Women holding their smartphones show the ride-hailing apps Uber Technology Ltd., left, and Didi Chuxing at a residential compound in Beijing, Monday, Aug. 1, 2016. Uber Technology's main Chinese rival, Didi Chuxing, says it is acquiring the U.S. ride-hailing service's China operations, linking the companies in a business alliance after a costly battle for market share. Monday's announcement marked a surrender by another foreign technology brand to intense competition in China. (AP Photo/Andy Wong) (AP Photo/Andy Wong)

Uber surrenders to Chinese rival after reported $2 billion in losses

The ride-sharing group failed in its attempt to topple local Didi Chuxing, so it agreed to a merger


Scott Eric Kaufman
August 1, 2016 7:50PM (UTC)

Uber spent an estimated $2 billion attempting to acquire a foothold in the lucrative Chinese ride-sharing market, but in the end CEO Travis Kalanick decided that his company would not be able to defeat local rival Didi Chuxing -- so he joined it.

Although the back-end technologies will be merged, both Uber China and Didi Chuxing are expected to remain distinct brands with independent apps. Uber China will, however, acquire a 20 percent stake in Didi Chuxing, and the Chinese company will invest $1 billion in Uber.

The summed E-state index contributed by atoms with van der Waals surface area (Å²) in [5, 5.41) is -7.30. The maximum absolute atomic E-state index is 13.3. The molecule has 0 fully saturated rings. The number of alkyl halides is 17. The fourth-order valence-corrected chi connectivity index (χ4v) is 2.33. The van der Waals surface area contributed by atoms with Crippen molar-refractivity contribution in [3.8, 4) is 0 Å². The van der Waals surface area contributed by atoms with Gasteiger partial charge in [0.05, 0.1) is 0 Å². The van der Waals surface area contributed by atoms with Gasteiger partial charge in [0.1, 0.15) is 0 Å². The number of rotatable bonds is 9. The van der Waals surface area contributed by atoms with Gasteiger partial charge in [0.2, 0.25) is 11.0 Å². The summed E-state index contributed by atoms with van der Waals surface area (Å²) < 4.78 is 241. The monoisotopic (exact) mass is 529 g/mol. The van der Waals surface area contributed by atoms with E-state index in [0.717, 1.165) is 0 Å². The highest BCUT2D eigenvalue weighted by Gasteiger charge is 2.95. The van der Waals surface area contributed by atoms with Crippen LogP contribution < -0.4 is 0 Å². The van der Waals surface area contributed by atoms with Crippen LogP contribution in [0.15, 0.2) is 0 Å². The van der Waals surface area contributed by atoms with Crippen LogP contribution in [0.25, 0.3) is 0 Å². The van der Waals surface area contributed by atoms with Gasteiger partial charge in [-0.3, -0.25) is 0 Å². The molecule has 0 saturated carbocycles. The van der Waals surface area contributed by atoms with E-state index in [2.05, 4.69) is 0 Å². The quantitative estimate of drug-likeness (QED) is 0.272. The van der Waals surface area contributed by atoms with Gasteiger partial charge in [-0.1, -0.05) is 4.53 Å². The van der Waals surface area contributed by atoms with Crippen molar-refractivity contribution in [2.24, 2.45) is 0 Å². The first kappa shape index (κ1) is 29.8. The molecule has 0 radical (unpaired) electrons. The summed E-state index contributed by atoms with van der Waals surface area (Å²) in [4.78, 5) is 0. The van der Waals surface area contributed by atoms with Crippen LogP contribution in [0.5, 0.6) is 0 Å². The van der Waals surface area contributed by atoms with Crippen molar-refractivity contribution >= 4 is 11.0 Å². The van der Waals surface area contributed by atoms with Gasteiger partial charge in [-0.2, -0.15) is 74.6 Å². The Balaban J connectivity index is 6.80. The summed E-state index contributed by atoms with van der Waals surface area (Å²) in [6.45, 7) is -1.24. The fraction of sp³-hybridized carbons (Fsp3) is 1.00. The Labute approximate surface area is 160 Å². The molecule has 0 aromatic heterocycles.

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This is the closest Uber has come to conceding that it cannot win alone in every emerging market, a lesson it hopes to take into India as it attempts to make inroads into ride-sharing in the world's second most populous country.

Speculation about the merger had been swirling for weeks, as competition between Didi Chuxing and Uber China had grown so intense that both companies feared ever turning a profit.

As Kalanick wrote in a blog post announcing the merger, "I’ve learned that being successful is about listening to your head as well as following your heart. Uber and Didi Chuxing are investing billions of dollars in China and both companies have yet to turn a profit there. Getting to profitability is the only way to build a sustainable business that can best serve Chinese riders, drivers and cities over the long term."

Cheng Wei, founder and chairman of Didi Chuxing, was equally conciliatory in his statement, writing that an end to expensive hostilities should usher in an era in which "the mobile transportation industry [is] on a healthier, more sustainable path of growth at a higher level."


Scott Eric Kaufman

Scott Eric Kaufman is an assistant editor at Salon. He taught at a university, but then thought better of it. Follow him at @scottekaufman or email him at skaufman@salon.com.

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Related Topics ------------------------------------------

Business China Didi Chuxing Technology Uber




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